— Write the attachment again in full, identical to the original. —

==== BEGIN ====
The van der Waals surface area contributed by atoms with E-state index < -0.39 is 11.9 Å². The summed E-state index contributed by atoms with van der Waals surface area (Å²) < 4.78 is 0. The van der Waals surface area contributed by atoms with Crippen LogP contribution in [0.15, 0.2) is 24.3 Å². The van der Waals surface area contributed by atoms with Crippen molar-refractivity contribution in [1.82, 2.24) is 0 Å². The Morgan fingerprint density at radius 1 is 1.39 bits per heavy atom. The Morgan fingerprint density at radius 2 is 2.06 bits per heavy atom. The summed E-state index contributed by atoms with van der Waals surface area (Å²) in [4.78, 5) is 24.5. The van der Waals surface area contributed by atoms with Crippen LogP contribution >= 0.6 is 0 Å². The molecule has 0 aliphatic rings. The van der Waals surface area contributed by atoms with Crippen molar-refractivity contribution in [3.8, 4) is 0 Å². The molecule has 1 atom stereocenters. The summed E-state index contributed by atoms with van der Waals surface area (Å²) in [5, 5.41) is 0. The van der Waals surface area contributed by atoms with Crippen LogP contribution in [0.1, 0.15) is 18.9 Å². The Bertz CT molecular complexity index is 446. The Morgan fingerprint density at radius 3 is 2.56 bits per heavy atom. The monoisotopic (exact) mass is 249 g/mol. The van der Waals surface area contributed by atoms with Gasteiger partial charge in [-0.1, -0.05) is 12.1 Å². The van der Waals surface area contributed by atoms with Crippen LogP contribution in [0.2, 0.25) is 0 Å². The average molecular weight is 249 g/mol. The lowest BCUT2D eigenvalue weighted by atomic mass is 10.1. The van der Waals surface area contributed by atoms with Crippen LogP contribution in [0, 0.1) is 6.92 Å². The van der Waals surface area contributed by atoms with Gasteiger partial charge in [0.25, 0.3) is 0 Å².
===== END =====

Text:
The van der Waals surface area contributed by atoms with E-state index < -0.39 is 11.9 Å². The summed E-state index contributed by atoms with van der Waals surface area (Å²) < 4.78 is 0. The van der Waals surface area contributed by atoms with Crippen LogP contribution in [0.15, 0.2) is 24.3 Å². The van der Waals surface area contributed by atoms with Crippen molar-refractivity contribution in [1.82, 2.24) is 0 Å². The Morgan fingerprint density at radius 1 is 1.39 bits per heavy atom. The Morgan fingerprint density at radius 2 is 2.06 bits per heavy atom. The summed E-state index contributed by atoms with van der Waals surface area (Å²) in [4.78, 5) is 24.5. The van der Waals surface area contributed by atoms with Crippen LogP contribution >= 0.6 is 0 Å². The molecule has 0 aliphatic rings. The van der Waals surface area contributed by atoms with Crippen molar-refractivity contribution in [3.8, 4) is 0 Å². The molecule has 1 atom stereocenters. The summed E-state index contributed by atoms with van der Waals surface area (Å²) in [5, 5.41) is 0. The van der Waals surface area contributed by atoms with Crippen LogP contribution in [0.1, 0.15) is 18.9 Å². The Bertz CT molecular complexity index is 446. The Morgan fingerprint density at radius 3 is 2.56 bits per heavy atom. The monoisotopic (exact) mass is 249 g/mol. The van der Waals surface area contributed by atoms with Gasteiger partial charge in [-0.1, -0.05) is 12.1 Å². The van der Waals surface area contributed by atoms with Crippen LogP contribution in [0.2, 0.25) is 0 Å². The average molecular weight is 249 g/mol. The lowest BCUT2D eigenvalue weighted by atomic mass is 10.1. The van der Waals surface area contributed by atoms with Crippen LogP contribution in [0, 0.1) is 6.92 Å². The van der Waals surface area contributed by atoms with Gasteiger partial charge in [0.25, 0.3) is 0 Å².